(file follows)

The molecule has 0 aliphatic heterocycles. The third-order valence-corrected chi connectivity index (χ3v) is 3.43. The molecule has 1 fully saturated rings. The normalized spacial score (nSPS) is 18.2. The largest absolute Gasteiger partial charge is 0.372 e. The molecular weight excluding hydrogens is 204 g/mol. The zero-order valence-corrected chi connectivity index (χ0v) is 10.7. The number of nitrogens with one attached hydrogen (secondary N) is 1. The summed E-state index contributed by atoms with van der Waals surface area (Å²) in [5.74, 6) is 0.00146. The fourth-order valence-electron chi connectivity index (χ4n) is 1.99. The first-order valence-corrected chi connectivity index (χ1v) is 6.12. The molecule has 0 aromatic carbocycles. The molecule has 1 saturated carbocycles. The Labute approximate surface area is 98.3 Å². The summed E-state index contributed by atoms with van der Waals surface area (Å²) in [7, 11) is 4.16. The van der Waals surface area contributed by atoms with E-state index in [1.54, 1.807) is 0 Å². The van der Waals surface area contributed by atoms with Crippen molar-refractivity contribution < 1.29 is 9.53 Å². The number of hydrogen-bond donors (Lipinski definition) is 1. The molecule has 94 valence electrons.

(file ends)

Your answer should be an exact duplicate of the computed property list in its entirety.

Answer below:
The molecule has 0 aliphatic heterocycles. The third-order valence-corrected chi connectivity index (χ3v) is 3.43. The molecule has 1 fully saturated rings. The normalized spacial score (nSPS) is 18.2. The largest absolute Gasteiger partial charge is 0.372 e. The molecular weight excluding hydrogens is 204 g/mol. The zero-order valence-corrected chi connectivity index (χ0v) is 10.7. The number of nitrogens with one attached hydrogen (secondary N) is 1. The summed E-state index contributed by atoms with van der Waals surface area (Å²) in [5.74, 6) is 0.00146. The fourth-order valence-electron chi connectivity index (χ4n) is 1.99. The first-order valence-corrected chi connectivity index (χ1v) is 6.12. The molecule has 0 aromatic carbocycles. The molecule has 1 saturated carbocycles. The Labute approximate surface area is 98.3 Å². The summed E-state index contributed by atoms with van der Waals surface area (Å²) in [7, 11) is 4.16. The van der Waals surface area contributed by atoms with E-state index in [1.54, 1.807) is 0 Å². The van der Waals surface area contributed by atoms with Crippen molar-refractivity contribution < 1.29 is 9.53 Å². The number of hydrogen-bond donors (Lipinski definition) is 1. The molecule has 94 valence electrons.